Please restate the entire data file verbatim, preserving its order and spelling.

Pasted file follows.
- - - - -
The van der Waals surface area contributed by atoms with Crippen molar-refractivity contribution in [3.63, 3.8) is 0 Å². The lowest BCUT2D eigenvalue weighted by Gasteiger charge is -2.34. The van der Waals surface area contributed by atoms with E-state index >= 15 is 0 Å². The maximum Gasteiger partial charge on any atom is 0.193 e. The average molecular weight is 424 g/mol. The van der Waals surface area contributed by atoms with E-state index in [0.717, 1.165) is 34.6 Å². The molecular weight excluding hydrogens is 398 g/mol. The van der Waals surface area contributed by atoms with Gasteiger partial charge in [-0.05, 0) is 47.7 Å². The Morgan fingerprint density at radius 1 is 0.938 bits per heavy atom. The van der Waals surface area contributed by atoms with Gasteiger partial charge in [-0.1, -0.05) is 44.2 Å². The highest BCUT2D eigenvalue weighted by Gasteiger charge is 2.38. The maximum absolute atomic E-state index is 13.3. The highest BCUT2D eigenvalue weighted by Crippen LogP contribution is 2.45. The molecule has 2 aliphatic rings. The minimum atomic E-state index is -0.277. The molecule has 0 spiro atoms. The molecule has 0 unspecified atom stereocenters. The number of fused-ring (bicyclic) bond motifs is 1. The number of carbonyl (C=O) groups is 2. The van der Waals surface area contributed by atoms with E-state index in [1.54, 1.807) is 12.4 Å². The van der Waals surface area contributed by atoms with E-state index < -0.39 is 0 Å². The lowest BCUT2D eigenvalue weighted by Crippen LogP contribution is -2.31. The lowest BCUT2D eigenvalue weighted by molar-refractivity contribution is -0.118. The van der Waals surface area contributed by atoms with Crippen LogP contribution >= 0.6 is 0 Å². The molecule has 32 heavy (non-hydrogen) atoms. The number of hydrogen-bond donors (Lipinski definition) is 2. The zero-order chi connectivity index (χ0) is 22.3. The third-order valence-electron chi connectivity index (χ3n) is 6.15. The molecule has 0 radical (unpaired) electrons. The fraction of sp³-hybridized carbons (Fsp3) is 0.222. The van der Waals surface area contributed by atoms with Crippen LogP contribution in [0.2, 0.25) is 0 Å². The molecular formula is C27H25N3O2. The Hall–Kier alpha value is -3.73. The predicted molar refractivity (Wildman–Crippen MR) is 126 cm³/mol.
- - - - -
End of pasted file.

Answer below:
The van der Waals surface area contributed by atoms with Crippen molar-refractivity contribution in [3.63, 3.8) is 0 Å². The lowest BCUT2D eigenvalue weighted by Gasteiger charge is -2.34. The van der Waals surface area contributed by atoms with E-state index >= 15 is 0 Å². The maximum Gasteiger partial charge on any atom is 0.193 e. The average molecular weight is 424 g/mol. The van der Waals surface area contributed by atoms with E-state index in [0.717, 1.165) is 34.6 Å². The molecular weight excluding hydrogens is 398 g/mol. The van der Waals surface area contributed by atoms with Gasteiger partial charge in [-0.05, 0) is 47.7 Å². The Morgan fingerprint density at radius 1 is 0.938 bits per heavy atom. The van der Waals surface area contributed by atoms with Gasteiger partial charge in [-0.1, -0.05) is 44.2 Å². The highest BCUT2D eigenvalue weighted by Gasteiger charge is 2.38. The maximum absolute atomic E-state index is 13.3. The highest BCUT2D eigenvalue weighted by Crippen LogP contribution is 2.45. The molecule has 2 aliphatic rings. The minimum atomic E-state index is -0.277. The molecule has 0 spiro atoms. The molecule has 0 unspecified atom stereocenters. The number of fused-ring (bicyclic) bond motifs is 1. The number of carbonyl (C=O) groups is 2. The van der Waals surface area contributed by atoms with E-state index in [1.54, 1.807) is 12.4 Å². The van der Waals surface area contributed by atoms with E-state index < -0.39 is 0 Å². The lowest BCUT2D eigenvalue weighted by Crippen LogP contribution is -2.31. The lowest BCUT2D eigenvalue weighted by molar-refractivity contribution is -0.118. The van der Waals surface area contributed by atoms with Crippen LogP contribution >= 0.6 is 0 Å². The molecule has 32 heavy (non-hydrogen) atoms. The number of hydrogen-bond donors (Lipinski definition) is 2. The zero-order chi connectivity index (χ0) is 22.3. The third-order valence-electron chi connectivity index (χ3n) is 6.15. The molecule has 0 radical (unpaired) electrons. The fraction of sp³-hybridized carbons (Fsp3) is 0.222. The van der Waals surface area contributed by atoms with Crippen LogP contribution in [0.2, 0.25) is 0 Å². The molecular formula is C27H25N3O2. The Hall–Kier alpha value is -3.73. The predicted molar refractivity (Wildman–Crippen MR) is 126 cm³/mol.